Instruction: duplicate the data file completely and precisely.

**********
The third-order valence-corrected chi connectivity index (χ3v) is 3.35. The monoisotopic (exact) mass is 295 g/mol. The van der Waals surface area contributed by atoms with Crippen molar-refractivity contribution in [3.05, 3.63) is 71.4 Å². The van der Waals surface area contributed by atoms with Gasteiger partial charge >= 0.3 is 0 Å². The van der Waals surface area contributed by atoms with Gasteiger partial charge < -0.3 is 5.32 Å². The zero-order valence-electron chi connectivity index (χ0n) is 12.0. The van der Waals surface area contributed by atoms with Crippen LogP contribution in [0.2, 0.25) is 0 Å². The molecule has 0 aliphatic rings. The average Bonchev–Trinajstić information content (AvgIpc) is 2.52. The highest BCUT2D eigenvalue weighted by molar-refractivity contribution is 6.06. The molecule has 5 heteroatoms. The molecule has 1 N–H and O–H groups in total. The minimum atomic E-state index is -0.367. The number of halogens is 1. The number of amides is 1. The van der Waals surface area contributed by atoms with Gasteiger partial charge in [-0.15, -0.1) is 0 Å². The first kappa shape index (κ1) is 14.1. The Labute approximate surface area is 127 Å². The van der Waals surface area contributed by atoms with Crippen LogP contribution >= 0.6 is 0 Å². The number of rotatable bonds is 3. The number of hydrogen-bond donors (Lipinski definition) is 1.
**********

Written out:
The third-order valence-corrected chi connectivity index (χ3v) is 3.35. The monoisotopic (exact) mass is 295 g/mol. The van der Waals surface area contributed by atoms with Crippen molar-refractivity contribution in [3.05, 3.63) is 71.4 Å². The van der Waals surface area contributed by atoms with Gasteiger partial charge >= 0.3 is 0 Å². The van der Waals surface area contributed by atoms with Gasteiger partial charge < -0.3 is 5.32 Å². The zero-order valence-electron chi connectivity index (χ0n) is 12.0. The van der Waals surface area contributed by atoms with Crippen LogP contribution in [0.2, 0.25) is 0 Å². The molecule has 0 aliphatic rings. The average Bonchev–Trinajstić information content (AvgIpc) is 2.52. The highest BCUT2D eigenvalue weighted by molar-refractivity contribution is 6.06. The molecule has 5 heteroatoms. The molecule has 1 N–H and O–H groups in total. The minimum atomic E-state index is -0.367. The number of halogens is 1. The number of amides is 1. The van der Waals surface area contributed by atoms with Gasteiger partial charge in [-0.15, -0.1) is 0 Å². The first kappa shape index (κ1) is 14.1. The Labute approximate surface area is 127 Å². The van der Waals surface area contributed by atoms with Crippen LogP contribution >= 0.6 is 0 Å². The number of rotatable bonds is 3. The number of hydrogen-bond donors (Lipinski definition) is 1.